The ‘R’ word
The pound suffered its worst decline in 16 years the day after Bank of England
Governor Mervyn King said it was “likely” the UK economy was entering a
recession on 21 October. His comments came shortly after Ernst & Young’s
ITEM Club said recession was “inevitable”.
‘R’ word II
Gordon Brown followed King’s brevity the next day with a statement to the House
of Commons that “We must now take action on the global financial recession,
which is likely to cause recession in America, France, Italy, Japan and because
no country can insulate itself from it, Britain, too.”
Blame the banks
A report by the Association of Chartered Certified Accountants has blamed banks
for creating the credit crunch. “The principal source of the credit crunch is a
failure in corporate governance at banks, which encouraged excessive short-term
thinking and a blindness to risk,” the report said. The British Bankers’
Association rejected the claim.
French finance minister Christine Lagarde ordered an audit of all French banks
following the uncovering of a (euro) 600m loss on an unauthorised equity
derivatives trade at Caisse d’Epargne. The bank’s finance director Julien
Carmona resigned on the news, following chairman Charles Milhaud and CEO Nicolas
Merindol to the door.
Joint rate cut
The Bank of England cut interest rates half a percentage point to 4.5% following
a special meeting ahead of its scheduled rate meet in early October. It was a
co-ordinated effort with the Bank of Canada, the European Central Bank, the
Federal Reserve, Sveriges Riksbank, and the Swiss National Bank, which all cut
Correction: Co-op group
We said in our October 2008 issue that the Co-operative Group owns Aegis
Security Services, “a risk management services contractor to the United
Nations, the US government and various operations”. This is inaccurate. The
Co-operative Group subsidiary Aegis Security Services’ sole business is
providing security for the Group’s own buildings in the UK and none of the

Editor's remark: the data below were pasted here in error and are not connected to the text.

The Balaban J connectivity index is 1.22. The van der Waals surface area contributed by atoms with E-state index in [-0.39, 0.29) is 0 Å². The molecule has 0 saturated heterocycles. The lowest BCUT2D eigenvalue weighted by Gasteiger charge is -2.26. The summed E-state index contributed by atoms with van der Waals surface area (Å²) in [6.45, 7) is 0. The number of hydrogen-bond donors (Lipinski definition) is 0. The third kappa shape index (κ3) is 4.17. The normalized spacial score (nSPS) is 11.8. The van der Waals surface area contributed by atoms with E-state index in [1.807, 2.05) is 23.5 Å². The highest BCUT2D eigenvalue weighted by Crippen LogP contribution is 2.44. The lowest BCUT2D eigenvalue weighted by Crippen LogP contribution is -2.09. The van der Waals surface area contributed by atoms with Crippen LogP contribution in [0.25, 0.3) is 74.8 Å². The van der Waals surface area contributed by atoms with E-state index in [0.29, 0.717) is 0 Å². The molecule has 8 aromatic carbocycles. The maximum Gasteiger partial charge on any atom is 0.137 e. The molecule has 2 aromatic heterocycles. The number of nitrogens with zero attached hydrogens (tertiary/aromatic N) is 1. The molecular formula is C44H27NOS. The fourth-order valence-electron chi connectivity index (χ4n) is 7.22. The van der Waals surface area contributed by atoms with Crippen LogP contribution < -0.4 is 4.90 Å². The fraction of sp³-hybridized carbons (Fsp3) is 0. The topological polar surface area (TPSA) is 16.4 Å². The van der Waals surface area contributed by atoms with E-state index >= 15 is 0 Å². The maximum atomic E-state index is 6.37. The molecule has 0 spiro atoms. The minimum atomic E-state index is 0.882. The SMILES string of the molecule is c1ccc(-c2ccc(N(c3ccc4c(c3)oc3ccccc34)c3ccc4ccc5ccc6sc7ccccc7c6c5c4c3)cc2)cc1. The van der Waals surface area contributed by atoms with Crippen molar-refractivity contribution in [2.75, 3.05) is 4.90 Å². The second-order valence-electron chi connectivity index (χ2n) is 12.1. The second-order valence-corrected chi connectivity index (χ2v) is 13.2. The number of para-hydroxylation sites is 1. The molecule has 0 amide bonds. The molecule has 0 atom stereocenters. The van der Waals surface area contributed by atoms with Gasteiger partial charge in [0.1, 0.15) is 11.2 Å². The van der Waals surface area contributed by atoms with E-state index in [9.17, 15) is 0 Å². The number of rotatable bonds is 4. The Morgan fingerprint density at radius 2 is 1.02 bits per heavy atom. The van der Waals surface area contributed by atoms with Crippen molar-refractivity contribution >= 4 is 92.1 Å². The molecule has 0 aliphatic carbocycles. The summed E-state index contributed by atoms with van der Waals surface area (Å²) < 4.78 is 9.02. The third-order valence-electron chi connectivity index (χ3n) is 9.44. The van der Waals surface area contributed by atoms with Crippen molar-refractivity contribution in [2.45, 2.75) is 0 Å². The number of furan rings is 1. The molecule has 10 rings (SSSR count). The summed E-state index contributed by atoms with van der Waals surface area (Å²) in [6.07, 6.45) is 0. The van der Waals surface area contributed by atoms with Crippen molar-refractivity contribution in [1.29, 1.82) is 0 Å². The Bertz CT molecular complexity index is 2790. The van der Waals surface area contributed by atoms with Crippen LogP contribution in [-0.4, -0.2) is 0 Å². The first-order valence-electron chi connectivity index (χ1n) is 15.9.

services we stated. We apologise for this mistake.
and US standard setter FASB announced details on their joint approach to
financial reporting issues arising from the financial crisis. They announced the
creation of a joint advisory group on 16 October and followed that up four days
later with a statement that said the group would be comprised of senior leaders,
charged with identifying the most urgent accounting issues and those requiring
longer-term consideration. Public roundtables will be held around the world.
They reiterated their determination to find common solutions.
The IASB and
amended, respectively, IAS 39 and IFRS 7 and FRS 26 and 29 to permit
reclassification of financial instruments. The hastily-prepared amendments allow
certain held-for-trading non-derivative financial assets to be moved out of the
‘fair value through profit or loss’ category, but only in rare circumstances.
‘Rare’ isn’t defined.
Financial Reporting Review Panel commented on the financial
reporting challenges in the current environment, noting that directors ought to
pay particular attention to the carrying values of assets and liabilities;
revenue recognition criteria; and relationships with special purpose entities.
The FRRP’s review of 300 company accounts highlighted a number of issues
relating to disclosure of principal risks and uncertainties in the business
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